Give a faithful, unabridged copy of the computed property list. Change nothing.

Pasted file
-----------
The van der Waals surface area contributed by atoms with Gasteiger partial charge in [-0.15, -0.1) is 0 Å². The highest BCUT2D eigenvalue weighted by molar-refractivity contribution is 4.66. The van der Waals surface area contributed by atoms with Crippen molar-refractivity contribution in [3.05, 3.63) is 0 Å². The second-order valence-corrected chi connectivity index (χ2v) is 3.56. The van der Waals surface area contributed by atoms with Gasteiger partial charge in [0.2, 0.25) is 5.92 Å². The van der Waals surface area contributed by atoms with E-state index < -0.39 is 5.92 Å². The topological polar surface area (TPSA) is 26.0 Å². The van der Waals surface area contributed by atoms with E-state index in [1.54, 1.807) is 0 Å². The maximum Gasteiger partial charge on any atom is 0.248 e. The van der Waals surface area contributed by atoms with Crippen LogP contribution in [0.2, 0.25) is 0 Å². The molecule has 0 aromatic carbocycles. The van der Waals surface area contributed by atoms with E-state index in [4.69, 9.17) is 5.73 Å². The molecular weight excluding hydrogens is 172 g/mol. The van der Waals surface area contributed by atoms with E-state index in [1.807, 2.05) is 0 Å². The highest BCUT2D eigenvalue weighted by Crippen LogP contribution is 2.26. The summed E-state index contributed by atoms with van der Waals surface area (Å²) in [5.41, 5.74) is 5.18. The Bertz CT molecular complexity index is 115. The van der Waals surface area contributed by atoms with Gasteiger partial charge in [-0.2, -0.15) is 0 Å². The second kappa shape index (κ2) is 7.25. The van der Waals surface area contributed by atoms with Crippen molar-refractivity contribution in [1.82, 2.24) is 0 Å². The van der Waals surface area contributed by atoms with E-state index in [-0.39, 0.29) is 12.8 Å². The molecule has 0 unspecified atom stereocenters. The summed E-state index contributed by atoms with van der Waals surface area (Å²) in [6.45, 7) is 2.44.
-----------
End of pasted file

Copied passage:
The van der Waals surface area contributed by atoms with Gasteiger partial charge in [-0.15, -0.1) is 0 Å². The highest BCUT2D eigenvalue weighted by molar-refractivity contribution is 4.66. The van der Waals surface area contributed by atoms with Crippen molar-refractivity contribution in [3.05, 3.63) is 0 Å². The second-order valence-corrected chi connectivity index (χ2v) is 3.56. The van der Waals surface area contributed by atoms with Gasteiger partial charge in [0.2, 0.25) is 5.92 Å². The van der Waals surface area contributed by atoms with E-state index < -0.39 is 5.92 Å². The topological polar surface area (TPSA) is 26.0 Å². The van der Waals surface area contributed by atoms with E-state index in [1.54, 1.807) is 0 Å². The maximum Gasteiger partial charge on any atom is 0.248 e. The van der Waals surface area contributed by atoms with Crippen LogP contribution in [0.2, 0.25) is 0 Å². The molecule has 0 aromatic carbocycles. The van der Waals surface area contributed by atoms with E-state index in [4.69, 9.17) is 5.73 Å². The molecular weight excluding hydrogens is 172 g/mol. The van der Waals surface area contributed by atoms with E-state index in [1.807, 2.05) is 0 Å². The highest BCUT2D eigenvalue weighted by Crippen LogP contribution is 2.26. The summed E-state index contributed by atoms with van der Waals surface area (Å²) in [5.41, 5.74) is 5.18. The Bertz CT molecular complexity index is 115. The van der Waals surface area contributed by atoms with Gasteiger partial charge in [-0.2, -0.15) is 0 Å². The second kappa shape index (κ2) is 7.25. The van der Waals surface area contributed by atoms with Crippen molar-refractivity contribution in [1.82, 2.24) is 0 Å². The van der Waals surface area contributed by atoms with E-state index in [-0.39, 0.29) is 12.8 Å². The molecule has 0 unspecified atom stereocenters. The summed E-state index contributed by atoms with van der Waals surface area (Å²) in [6.45, 7) is 2.44.